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Tough winter causes widespread alfalfa damage

Tough winter causes widespread alfalfa damage

Winter damage to alfalfa is “widespread,” in the state, ac­cording to Iowa State University Extension Field Agronomist Virgil Schmitt. “I don’t have a good feeling about the percent of acres that are in bad shape. It is field-wide in some cases, just in spots in other cases and there is no injury in still other cases.”

According to an Extension re­­lease on the issue, co-authored by Schmitt, older stands, stands that were harvested between mid-September and late October and stands with minimal stubble appear to have suffered the worst winter injury.

Extension agronomists noted overwinter alfalfa damage has been observed in the following circumstances:

Low spots: Alfalfa does not tolerate wet soils for too long, so some stand loss often is apparent in low areas. With a wet fall and a wet start to the spring between snowmelt and rain, it’s not surprising to see this.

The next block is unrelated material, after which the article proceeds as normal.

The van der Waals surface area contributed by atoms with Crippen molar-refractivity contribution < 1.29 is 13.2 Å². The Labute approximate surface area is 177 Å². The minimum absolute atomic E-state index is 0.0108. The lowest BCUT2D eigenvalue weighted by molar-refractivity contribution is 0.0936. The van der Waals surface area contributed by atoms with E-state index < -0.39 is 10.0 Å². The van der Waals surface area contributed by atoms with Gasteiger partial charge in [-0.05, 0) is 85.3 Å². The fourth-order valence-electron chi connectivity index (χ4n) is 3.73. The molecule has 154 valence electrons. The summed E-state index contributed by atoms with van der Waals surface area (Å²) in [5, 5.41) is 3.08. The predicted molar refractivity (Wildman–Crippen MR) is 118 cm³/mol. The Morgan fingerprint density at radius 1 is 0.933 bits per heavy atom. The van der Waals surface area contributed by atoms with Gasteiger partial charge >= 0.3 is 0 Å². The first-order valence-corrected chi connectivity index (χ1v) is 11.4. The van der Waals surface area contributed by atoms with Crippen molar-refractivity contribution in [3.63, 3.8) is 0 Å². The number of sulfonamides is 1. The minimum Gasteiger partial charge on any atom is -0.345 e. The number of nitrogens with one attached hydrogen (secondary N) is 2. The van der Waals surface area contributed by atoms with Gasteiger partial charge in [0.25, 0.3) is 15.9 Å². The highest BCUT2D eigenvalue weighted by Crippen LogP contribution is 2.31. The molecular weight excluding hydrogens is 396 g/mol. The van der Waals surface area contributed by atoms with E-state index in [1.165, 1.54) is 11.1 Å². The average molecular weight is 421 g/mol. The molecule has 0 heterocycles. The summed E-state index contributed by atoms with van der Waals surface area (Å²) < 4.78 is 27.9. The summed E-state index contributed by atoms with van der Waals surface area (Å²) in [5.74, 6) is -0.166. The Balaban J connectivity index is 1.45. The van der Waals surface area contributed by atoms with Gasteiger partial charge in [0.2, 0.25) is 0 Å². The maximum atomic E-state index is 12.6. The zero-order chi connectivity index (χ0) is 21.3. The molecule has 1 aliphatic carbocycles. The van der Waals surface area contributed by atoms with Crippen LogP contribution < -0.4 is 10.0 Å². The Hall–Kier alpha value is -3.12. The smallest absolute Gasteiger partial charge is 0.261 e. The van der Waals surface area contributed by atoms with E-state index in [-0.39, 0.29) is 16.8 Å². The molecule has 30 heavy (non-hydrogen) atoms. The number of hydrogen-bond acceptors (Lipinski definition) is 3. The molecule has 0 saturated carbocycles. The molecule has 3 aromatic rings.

Heaving: The very wet fall conditions and full soil moisture profiles going into the winter also enhanced the chance for frost-heave injury to alfalfa.

Cold temperature exposure: In some cases, the crown/upper taproot couldn’t tolerate exposure to cold temperatures. Very wet fall soil conditions contribute to alfalfa not hardening down as well as usual into the winter. Consequently, the alfalfa’s cold-tolerance is a bit less than normal.

Alfalfa stubble height: Many of the fields with winter-injury are fields without good fall stubble. Both cold injury to plants and heaving damage are more prevalent in fields that were cut short late in the fall.

In response to these conditions, Extension suggested reseeding in hayfields or pastures might be needed.

“It is not recommended to re­seed alfalfa into stands that are two years or older due to the likelihood of autotoxicity,” the release stated. “Overseeding or drilling grasses or red clover into thin or winter damaged stands should be done before May 1. Seeding after mid-May increases the likelihood seeds will germinate, but less frequent rainfall will allow the soil to dry out before roots are deep enough to reach moist soil, killing the seedlings.”



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